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Soil Microbial Community Response to Corn Stover Harvesting under Rain-Fed, No-Till Conditions at Multiple US Locations

Harvesting of corn stover (plant residues) for cellulosic ethanol production must be balanced with the requirement for returning plant residues to agricultural fields to maintain soil structure, fertility, crop protection, and other ecosystem services. High rates of corn stover removal can be associated with decreased soil organic matter (SOM) quantity and quality and increased highly erodible soil aggregate fractions. Limited data are available on the impact of stover harvesting on soil microbial communities which are critical because of their fundamental relationships with C and N cycles, soil fertility, crop protection, and stresses that might be imposed by climate change. Using fatty acid and DNA analyses, we evaluated relative changes in soil fungal and bacterial densities and fungal-to-bacterial (F:B) ratios in response to corn stover removal under no-till, rain-fed management. These studies were performed at four different US locations with contrasting soil-climatic conditions. At one location, residue removal significantly decreased F:B ratios. At this location, cover cropping significantly increased F:B ratios at the highest level of residue removal and thus may be an important practice to minimize changes in soil microbial communities where corn stover is harvested. We also found that in these no-till systems, the 0- to 5-cm depth interval is most likely to experience changes, and detectable effects of stover removal on soil microbial community structure will depend on the duration of stover removal, sampling time, soil type, and annual weather patterns. No-till practices may have limited the rate of change in soil properties associated with stover removal compared to more extensive changes reported at a limited number of tilled sites. Documenting changes in soil microbial communities with stover removal under differing soil-climatic and management conditions will guide threshold levels of stover removal and identify practices (e.g., no-till, cover cropping) that may mitigate undesirable changes in soil properties.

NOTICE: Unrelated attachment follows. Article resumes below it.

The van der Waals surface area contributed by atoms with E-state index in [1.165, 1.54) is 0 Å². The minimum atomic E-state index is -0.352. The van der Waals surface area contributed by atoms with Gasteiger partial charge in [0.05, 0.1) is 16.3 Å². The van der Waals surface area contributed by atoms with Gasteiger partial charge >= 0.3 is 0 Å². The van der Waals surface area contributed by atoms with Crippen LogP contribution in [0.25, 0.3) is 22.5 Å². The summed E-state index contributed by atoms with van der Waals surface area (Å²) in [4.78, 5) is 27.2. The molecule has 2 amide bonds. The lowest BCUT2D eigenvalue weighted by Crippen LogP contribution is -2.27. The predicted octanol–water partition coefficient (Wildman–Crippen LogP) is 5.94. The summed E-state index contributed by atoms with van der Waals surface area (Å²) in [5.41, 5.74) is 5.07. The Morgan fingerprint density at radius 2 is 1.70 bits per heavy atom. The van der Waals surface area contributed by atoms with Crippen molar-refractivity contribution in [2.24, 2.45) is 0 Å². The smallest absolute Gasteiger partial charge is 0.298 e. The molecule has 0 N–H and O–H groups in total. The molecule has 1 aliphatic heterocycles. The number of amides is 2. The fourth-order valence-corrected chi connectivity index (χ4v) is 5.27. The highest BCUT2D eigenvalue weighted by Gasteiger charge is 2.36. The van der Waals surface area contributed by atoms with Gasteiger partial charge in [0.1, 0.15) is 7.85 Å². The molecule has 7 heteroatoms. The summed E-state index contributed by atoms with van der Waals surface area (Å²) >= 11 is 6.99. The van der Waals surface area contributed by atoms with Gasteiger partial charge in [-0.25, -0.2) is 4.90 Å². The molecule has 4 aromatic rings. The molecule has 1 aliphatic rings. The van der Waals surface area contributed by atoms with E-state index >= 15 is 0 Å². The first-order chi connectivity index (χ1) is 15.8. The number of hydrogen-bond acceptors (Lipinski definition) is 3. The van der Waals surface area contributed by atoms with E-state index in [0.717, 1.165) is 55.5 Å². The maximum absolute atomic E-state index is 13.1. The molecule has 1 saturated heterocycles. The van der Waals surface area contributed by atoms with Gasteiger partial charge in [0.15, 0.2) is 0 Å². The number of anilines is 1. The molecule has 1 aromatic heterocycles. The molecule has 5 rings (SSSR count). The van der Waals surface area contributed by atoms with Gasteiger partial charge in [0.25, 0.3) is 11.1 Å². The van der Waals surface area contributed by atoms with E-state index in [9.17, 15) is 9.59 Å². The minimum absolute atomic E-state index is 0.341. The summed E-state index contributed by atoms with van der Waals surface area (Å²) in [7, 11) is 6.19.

R. Michael Lehman , Thomas F. Ducey , Virginia L. Jin , Veronica Acosta-Martinez , Carla M. Ahlschwede , Elizabeth S. Jeske , Rhae A. Drijber , Keri B. Cantrell , James R. Frederick , Darci M. Fink , Shannon L. Osborne , Jeff M. Novak , Jane M. F. Johnson , Gary E. Varvel
Bioenergy Category
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